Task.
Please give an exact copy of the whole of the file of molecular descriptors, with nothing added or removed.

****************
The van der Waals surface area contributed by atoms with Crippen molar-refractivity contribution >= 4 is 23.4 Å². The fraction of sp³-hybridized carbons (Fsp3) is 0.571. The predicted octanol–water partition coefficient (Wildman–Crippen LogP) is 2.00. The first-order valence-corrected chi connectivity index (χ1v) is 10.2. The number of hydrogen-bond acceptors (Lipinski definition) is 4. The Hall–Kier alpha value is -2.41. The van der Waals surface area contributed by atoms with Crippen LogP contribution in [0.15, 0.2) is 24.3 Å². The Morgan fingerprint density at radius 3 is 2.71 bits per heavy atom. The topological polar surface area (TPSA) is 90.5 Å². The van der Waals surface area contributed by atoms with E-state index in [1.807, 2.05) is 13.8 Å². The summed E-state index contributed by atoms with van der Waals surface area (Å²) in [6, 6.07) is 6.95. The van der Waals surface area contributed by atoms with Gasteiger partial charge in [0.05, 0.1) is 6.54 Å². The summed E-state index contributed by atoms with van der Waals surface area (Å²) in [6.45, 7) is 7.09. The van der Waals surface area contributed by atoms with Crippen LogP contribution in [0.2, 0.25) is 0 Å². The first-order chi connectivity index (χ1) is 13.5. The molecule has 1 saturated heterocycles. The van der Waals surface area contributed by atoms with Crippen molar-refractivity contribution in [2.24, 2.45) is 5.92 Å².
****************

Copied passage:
The van der Waals surface area contributed by atoms with Crippen molar-refractivity contribution >= 4 is 23.4 Å². The fraction of sp³-hybridized carbons (Fsp3) is 0.571. The predicted octanol–water partition coefficient (Wildman–Crippen LogP) is 2.00. The first-order valence-corrected chi connectivity index (χ1v) is 10.2. The number of hydrogen-bond acceptors (Lipinski definition) is 4. The Hall–Kier alpha value is -2.41. The van der Waals surface area contributed by atoms with Crippen LogP contribution in [0.15, 0.2) is 24.3 Å². The Morgan fingerprint density at radius 3 is 2.71 bits per heavy atom. The topological polar surface area (TPSA) is 90.5 Å². The van der Waals surface area contributed by atoms with E-state index in [1.807, 2.05) is 13.8 Å². The summed E-state index contributed by atoms with van der Waals surface area (Å²) in [6, 6.07) is 6.95. The van der Waals surface area contributed by atoms with Gasteiger partial charge in [0.05, 0.1) is 6.54 Å². The summed E-state index contributed by atoms with van der Waals surface area (Å²) in [6.45, 7) is 7.09. The van der Waals surface area contributed by atoms with Crippen LogP contribution in [0.2, 0.25) is 0 Å². The first-order chi connectivity index (χ1) is 13.5. The molecule has 1 saturated heterocycles. The van der Waals surface area contributed by atoms with Crippen molar-refractivity contribution in [2.24, 2.45) is 5.92 Å².